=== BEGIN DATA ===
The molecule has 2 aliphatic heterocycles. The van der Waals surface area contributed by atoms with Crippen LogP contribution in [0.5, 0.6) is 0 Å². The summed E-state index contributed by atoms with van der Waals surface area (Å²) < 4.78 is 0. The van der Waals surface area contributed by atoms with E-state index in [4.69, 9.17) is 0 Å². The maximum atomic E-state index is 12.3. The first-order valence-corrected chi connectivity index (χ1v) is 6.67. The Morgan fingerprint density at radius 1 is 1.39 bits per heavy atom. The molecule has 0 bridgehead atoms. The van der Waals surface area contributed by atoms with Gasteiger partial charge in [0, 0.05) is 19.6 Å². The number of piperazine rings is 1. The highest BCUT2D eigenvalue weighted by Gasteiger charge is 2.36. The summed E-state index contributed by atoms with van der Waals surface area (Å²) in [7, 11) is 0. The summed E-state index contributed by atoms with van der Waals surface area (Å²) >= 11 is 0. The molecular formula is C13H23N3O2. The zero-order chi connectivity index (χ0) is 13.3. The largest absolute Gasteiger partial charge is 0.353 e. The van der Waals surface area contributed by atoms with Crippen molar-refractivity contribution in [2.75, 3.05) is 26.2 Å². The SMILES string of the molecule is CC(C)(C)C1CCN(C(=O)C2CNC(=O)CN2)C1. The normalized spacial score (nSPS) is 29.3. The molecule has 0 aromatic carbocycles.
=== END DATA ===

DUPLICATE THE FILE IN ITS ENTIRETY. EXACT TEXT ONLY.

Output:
The molecule has 2 aliphatic heterocycles. The van der Waals surface area contributed by atoms with Crippen LogP contribution in [0.5, 0.6) is 0 Å². The summed E-state index contributed by atoms with van der Waals surface area (Å²) < 4.78 is 0. The van der Waals surface area contributed by atoms with E-state index in [4.69, 9.17) is 0 Å². The maximum atomic E-state index is 12.3. The first-order valence-corrected chi connectivity index (χ1v) is 6.67. The Morgan fingerprint density at radius 1 is 1.39 bits per heavy atom. The molecule has 0 bridgehead atoms. The van der Waals surface area contributed by atoms with Gasteiger partial charge in [0, 0.05) is 19.6 Å². The number of piperazine rings is 1. The highest BCUT2D eigenvalue weighted by Gasteiger charge is 2.36. The summed E-state index contributed by atoms with van der Waals surface area (Å²) in [7, 11) is 0. The summed E-state index contributed by atoms with van der Waals surface area (Å²) >= 11 is 0. The molecular formula is C13H23N3O2. The zero-order chi connectivity index (χ0) is 13.3. The largest absolute Gasteiger partial charge is 0.353 e. The van der Waals surface area contributed by atoms with Crippen molar-refractivity contribution in [2.75, 3.05) is 26.2 Å². The SMILES string of the molecule is CC(C)(C)C1CCN(C(=O)C2CNC(=O)CN2)C1. The normalized spacial score (nSPS) is 29.3. The molecule has 0 aromatic carbocycles.